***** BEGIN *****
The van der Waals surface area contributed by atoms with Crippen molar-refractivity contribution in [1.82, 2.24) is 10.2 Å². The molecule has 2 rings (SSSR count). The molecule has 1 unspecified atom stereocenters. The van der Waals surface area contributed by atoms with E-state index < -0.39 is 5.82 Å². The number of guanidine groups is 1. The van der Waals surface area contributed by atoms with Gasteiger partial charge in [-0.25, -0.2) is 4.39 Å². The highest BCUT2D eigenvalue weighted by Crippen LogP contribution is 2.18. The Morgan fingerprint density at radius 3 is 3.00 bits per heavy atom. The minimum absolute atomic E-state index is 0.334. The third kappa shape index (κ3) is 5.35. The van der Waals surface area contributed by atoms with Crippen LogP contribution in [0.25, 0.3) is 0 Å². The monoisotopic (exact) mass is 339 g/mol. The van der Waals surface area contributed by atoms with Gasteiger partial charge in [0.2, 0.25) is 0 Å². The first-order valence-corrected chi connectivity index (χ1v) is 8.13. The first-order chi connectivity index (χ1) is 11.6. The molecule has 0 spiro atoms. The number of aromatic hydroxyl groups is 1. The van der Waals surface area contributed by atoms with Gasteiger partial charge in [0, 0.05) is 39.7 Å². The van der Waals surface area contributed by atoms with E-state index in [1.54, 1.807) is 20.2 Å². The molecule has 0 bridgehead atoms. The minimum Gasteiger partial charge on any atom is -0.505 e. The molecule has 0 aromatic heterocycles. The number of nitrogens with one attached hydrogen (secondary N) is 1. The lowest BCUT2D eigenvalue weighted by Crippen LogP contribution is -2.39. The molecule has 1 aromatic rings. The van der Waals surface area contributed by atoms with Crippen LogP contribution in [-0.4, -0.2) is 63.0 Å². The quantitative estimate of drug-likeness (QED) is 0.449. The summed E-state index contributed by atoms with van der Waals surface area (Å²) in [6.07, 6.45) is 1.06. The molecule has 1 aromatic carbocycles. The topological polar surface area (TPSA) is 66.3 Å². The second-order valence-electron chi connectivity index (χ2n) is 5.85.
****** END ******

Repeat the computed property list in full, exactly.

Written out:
The van der Waals surface area contributed by atoms with Crippen molar-refractivity contribution in [1.82, 2.24) is 10.2 Å². The molecule has 2 rings (SSSR count). The molecule has 1 unspecified atom stereocenters. The van der Waals surface area contributed by atoms with E-state index < -0.39 is 5.82 Å². The number of guanidine groups is 1. The van der Waals surface area contributed by atoms with Gasteiger partial charge in [-0.25, -0.2) is 4.39 Å². The highest BCUT2D eigenvalue weighted by Crippen LogP contribution is 2.18. The Morgan fingerprint density at radius 3 is 3.00 bits per heavy atom. The minimum absolute atomic E-state index is 0.334. The third kappa shape index (κ3) is 5.35. The van der Waals surface area contributed by atoms with Crippen LogP contribution in [0.25, 0.3) is 0 Å². The monoisotopic (exact) mass is 339 g/mol. The van der Waals surface area contributed by atoms with Gasteiger partial charge in [0.2, 0.25) is 0 Å². The first-order valence-corrected chi connectivity index (χ1v) is 8.13. The first-order chi connectivity index (χ1) is 11.6. The molecule has 0 spiro atoms. The number of aromatic hydroxyl groups is 1. The van der Waals surface area contributed by atoms with Gasteiger partial charge in [0, 0.05) is 39.7 Å². The van der Waals surface area contributed by atoms with E-state index in [1.54, 1.807) is 20.2 Å². The molecule has 0 bridgehead atoms. The minimum Gasteiger partial charge on any atom is -0.505 e. The molecule has 0 aromatic heterocycles. The number of nitrogens with one attached hydrogen (secondary N) is 1. The lowest BCUT2D eigenvalue weighted by Crippen LogP contribution is -2.39. The molecule has 1 aromatic rings. The van der Waals surface area contributed by atoms with Crippen LogP contribution in [-0.4, -0.2) is 63.0 Å². The quantitative estimate of drug-likeness (QED) is 0.449. The summed E-state index contributed by atoms with van der Waals surface area (Å²) in [6.07, 6.45) is 1.06. The molecule has 1 aromatic carbocycles. The topological polar surface area (TPSA) is 66.3 Å². The second-order valence-electron chi connectivity index (χ2n) is 5.85.